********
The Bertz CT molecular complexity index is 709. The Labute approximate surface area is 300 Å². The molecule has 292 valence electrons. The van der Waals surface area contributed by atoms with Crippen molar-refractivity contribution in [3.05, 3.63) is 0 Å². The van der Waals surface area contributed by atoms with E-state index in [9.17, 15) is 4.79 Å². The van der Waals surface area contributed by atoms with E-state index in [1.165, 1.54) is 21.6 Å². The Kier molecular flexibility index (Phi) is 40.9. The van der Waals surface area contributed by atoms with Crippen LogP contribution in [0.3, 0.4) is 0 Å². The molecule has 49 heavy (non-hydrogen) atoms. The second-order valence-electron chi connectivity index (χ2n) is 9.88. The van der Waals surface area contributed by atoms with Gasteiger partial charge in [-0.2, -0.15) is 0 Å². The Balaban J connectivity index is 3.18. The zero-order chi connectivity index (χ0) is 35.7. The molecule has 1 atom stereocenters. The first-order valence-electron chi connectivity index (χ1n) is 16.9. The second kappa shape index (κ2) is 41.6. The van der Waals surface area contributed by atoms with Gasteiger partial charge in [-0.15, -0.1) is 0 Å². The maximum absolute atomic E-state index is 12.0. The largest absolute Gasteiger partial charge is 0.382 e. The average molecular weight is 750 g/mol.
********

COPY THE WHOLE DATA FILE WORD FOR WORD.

The Bertz CT molecular complexity index is 709. The Labute approximate surface area is 300 Å². The molecule has 292 valence electrons. The van der Waals surface area contributed by atoms with Crippen molar-refractivity contribution in [3.05, 3.63) is 0 Å². The van der Waals surface area contributed by atoms with E-state index in [9.17, 15) is 4.79 Å². The van der Waals surface area contributed by atoms with E-state index in [1.165, 1.54) is 21.6 Å². The Kier molecular flexibility index (Phi) is 40.9. The van der Waals surface area contributed by atoms with Crippen LogP contribution in [0.3, 0.4) is 0 Å². The molecule has 49 heavy (non-hydrogen) atoms. The second-order valence-electron chi connectivity index (χ2n) is 9.88. The van der Waals surface area contributed by atoms with Gasteiger partial charge in [-0.2, -0.15) is 0 Å². The Balaban J connectivity index is 3.18. The zero-order chi connectivity index (χ0) is 35.7. The molecule has 1 atom stereocenters. The first-order valence-electron chi connectivity index (χ1n) is 16.9. The second kappa shape index (κ2) is 41.6. The van der Waals surface area contributed by atoms with Gasteiger partial charge in [-0.15, -0.1) is 0 Å². The maximum absolute atomic E-state index is 12.0. The largest absolute Gasteiger partial charge is 0.382 e. The average molecular weight is 750 g/mol.